Bush's Kids vs. Gore's Kids

Brent Bozell

6/7/2001 12:00:00 AM - Brent Bozell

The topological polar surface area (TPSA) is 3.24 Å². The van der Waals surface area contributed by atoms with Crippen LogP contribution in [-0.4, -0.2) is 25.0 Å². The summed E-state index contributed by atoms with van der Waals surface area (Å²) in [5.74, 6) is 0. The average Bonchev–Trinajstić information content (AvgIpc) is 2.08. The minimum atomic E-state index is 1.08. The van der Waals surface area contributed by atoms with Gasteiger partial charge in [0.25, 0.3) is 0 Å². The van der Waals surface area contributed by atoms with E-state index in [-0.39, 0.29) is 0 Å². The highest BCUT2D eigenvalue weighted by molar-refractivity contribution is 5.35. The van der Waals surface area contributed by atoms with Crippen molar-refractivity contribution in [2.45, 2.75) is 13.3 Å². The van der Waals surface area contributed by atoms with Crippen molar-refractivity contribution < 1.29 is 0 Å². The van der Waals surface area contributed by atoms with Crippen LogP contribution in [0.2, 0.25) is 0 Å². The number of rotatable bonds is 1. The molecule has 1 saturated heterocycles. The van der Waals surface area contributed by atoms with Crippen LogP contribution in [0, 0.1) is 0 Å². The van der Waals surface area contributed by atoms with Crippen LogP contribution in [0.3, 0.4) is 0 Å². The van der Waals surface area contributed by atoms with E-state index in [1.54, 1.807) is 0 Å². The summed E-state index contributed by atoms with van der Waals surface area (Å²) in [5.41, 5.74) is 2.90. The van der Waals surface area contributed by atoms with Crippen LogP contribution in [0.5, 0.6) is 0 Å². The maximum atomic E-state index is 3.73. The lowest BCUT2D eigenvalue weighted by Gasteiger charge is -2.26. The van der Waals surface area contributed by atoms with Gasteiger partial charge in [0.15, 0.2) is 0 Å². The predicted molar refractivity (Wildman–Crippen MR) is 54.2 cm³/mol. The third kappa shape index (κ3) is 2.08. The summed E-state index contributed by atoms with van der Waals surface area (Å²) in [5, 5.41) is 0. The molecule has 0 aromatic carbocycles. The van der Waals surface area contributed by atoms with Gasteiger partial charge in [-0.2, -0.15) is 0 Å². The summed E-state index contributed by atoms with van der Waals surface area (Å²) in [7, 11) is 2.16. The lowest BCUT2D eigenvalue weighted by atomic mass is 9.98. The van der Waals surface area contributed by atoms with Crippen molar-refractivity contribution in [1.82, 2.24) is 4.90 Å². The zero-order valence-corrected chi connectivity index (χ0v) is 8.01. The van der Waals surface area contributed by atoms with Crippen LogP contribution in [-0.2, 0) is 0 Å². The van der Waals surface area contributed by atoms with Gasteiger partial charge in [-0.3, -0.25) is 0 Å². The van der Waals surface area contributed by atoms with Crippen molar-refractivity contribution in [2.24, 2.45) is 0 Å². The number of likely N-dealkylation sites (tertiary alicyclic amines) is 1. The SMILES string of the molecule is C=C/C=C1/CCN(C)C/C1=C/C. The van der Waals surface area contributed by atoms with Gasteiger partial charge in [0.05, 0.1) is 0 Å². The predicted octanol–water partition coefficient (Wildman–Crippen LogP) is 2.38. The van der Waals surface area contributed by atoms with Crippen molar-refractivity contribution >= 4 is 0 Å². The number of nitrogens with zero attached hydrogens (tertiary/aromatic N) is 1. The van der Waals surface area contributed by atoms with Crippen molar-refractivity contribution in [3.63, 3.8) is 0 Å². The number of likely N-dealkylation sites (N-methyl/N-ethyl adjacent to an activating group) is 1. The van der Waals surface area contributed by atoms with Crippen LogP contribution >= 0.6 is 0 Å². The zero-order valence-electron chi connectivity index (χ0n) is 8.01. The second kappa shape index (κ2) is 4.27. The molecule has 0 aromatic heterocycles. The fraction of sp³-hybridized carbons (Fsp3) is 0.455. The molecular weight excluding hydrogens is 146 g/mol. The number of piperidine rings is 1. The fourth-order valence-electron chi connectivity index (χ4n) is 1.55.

It's safe to say that Jenna Bush is never going to be a member of Mothers Against Drunk Driving. MADD lobbied furiously in the 1980s to raise the legal drinking age from 18 or 19 in most states to 21, making most typical American college students imbibing outlaws for the first three years of college. Now that dump-the-beer dragnet has caught the president's daughter for the second time this year. The Clintons probably enjoyed seeing the scandal shoe on the other foot as the story was introduced, with a grand national debate over whether it should merit national news attention. NBC went to town on the story, leading off the "Today" show with it and offering a full "Close Up" news report and two interview segments about the problem. ABC's "Good Morning America" also aired an interview segment. Even "Entertainment Tonight" picked up the story. The cable networks really enjoyed it, with a full accounting on CNN's "Talk Back Live" and segments with presidential historians on MSNBC. You could almost imagine the cable news writers asking, "Is this story any of our business? We'll be asking that question for the next three days straight." Ironically, the Clintons drew an easier press on these matters than the Bushes. Perhaps because Chelsea entered the White House at the beginning of her teenage years, she was spared any negative coverage, and if she did have an underage drink anywhere, no restaurant owner with a grudge called 911 imploring the cops to book 'em. In fact, Chelsea's privacy and innocence were zealously guarded by those who felt the young lady deserved to be spared from the media's unforgiving spotlight. When "Saturday Night Live" joked they were "rooting" for Chelsea to get prettier, it was excised from all future reruns. It is surprising to no one that the media elite are denying a double standard. Newsweek's Jonathan Alter, the poster child for liberal media bias, declared on MSNBC that any improperly obtained margaritas by Chelsea Clinton would have been a big story. "Any time somebody in the public spotlight, even if they don't intend to be there, has some connection with law enforcement, you can bet that it will be a news story." Well, that's not true. Exhibit A: Al Gore's kids. In October 1995, 16-year-old Sarah Gore was caught by Maryland police with an open can of beer. "She broke our rules, and she broke the law. She's extremely miserable and unhappy," Tipper Gore told the local Fox affiliate. The Washington Post's coverage focused on Sarah, the star athlete and great student. The networks, broadcast and cable, said absolutely nothing. In 1996, only the vaguest whispers surfaced that Al Gore III, then just 13, was suspended from school for possession of marijuana. British newspapers sniffed that the vice president effectively had cried to editors for restraint. Fast forward four years, and Al III has an obvious brush with the law in August of 2000, driving 97 miles per hour in a 55 mph zone in North Carolina. Who was a greater danger to the public? Jenna Bush snatching margaritas with her fake ID, or a 17-year-old kid doing 97 on the highway? But the networks didn't breathe a word of that story in the middle of an election year. You could even make a retroactive argument for Karenna Gore, since an August 2000 Time magazine profile noted, "By the time she hit the teen years, her spirited nature veered into open rebellion. Karenna lectured her parents on how their rules infringed on her First Amendment rights. She was big on 'adventuring,' climbing out of her window to shimmy down a manhole into the D.C. subway system for after-hours partying." I suspect they were probably not Kool-Aid parties. How then do the media justify the avalanche of stories on Jenna? As ABC's Elizabeth Vargas felt the need to point out, "it has become an issue because President Bush himself has admitted that he had a drinking problem as a man, quit drinking when he was 40, was in fact arrested for driving under the influence." But no one hit the soapbox to ask if Al Gore III's alleged marijuana handling was learned from Dear Old Dad. No one asked what kind of "adventuring" influences the Gores instilled in their daughter. Was the Jenna Bush scandal a credible story? Yes. But no one should pretend that the media have applied a consistent standard based on the involvement of law enforcement. Bush's girls will have to live up to a higher standard. Republicans always do.